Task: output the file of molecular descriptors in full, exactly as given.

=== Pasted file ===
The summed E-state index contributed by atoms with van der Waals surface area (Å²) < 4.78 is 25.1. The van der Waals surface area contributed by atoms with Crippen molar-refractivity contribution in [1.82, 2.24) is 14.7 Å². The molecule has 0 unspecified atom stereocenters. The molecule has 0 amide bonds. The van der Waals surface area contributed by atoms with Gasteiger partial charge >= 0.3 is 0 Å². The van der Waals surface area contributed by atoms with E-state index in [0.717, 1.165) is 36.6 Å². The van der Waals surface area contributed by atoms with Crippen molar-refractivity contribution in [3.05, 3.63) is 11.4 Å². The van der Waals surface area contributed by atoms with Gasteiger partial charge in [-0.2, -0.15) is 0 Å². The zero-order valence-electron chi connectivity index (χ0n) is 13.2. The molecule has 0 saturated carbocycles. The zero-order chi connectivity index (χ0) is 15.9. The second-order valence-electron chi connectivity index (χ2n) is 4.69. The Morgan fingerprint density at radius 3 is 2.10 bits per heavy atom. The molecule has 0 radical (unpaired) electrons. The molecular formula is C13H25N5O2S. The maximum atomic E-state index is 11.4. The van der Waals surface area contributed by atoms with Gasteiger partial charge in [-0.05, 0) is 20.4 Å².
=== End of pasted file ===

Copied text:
The summed E-state index contributed by atoms with van der Waals surface area (Å²) < 4.78 is 25.1. The van der Waals surface area contributed by atoms with Crippen molar-refractivity contribution in [1.82, 2.24) is 14.7 Å². The molecule has 0 unspecified atom stereocenters. The molecule has 0 amide bonds. The van der Waals surface area contributed by atoms with Gasteiger partial charge >= 0.3 is 0 Å². The van der Waals surface area contributed by atoms with E-state index in [0.717, 1.165) is 36.6 Å². The van der Waals surface area contributed by atoms with Crippen molar-refractivity contribution in [3.05, 3.63) is 11.4 Å². The van der Waals surface area contributed by atoms with Gasteiger partial charge in [-0.2, -0.15) is 0 Å². The zero-order valence-electron chi connectivity index (χ0n) is 13.2. The molecule has 0 saturated carbocycles. The zero-order chi connectivity index (χ0) is 15.9. The second-order valence-electron chi connectivity index (χ2n) is 4.69. The Morgan fingerprint density at radius 3 is 2.10 bits per heavy atom. The molecule has 0 radical (unpaired) electrons. The molecular formula is C13H25N5O2S. The maximum atomic E-state index is 11.4. The van der Waals surface area contributed by atoms with Gasteiger partial charge in [-0.05, 0) is 20.4 Å².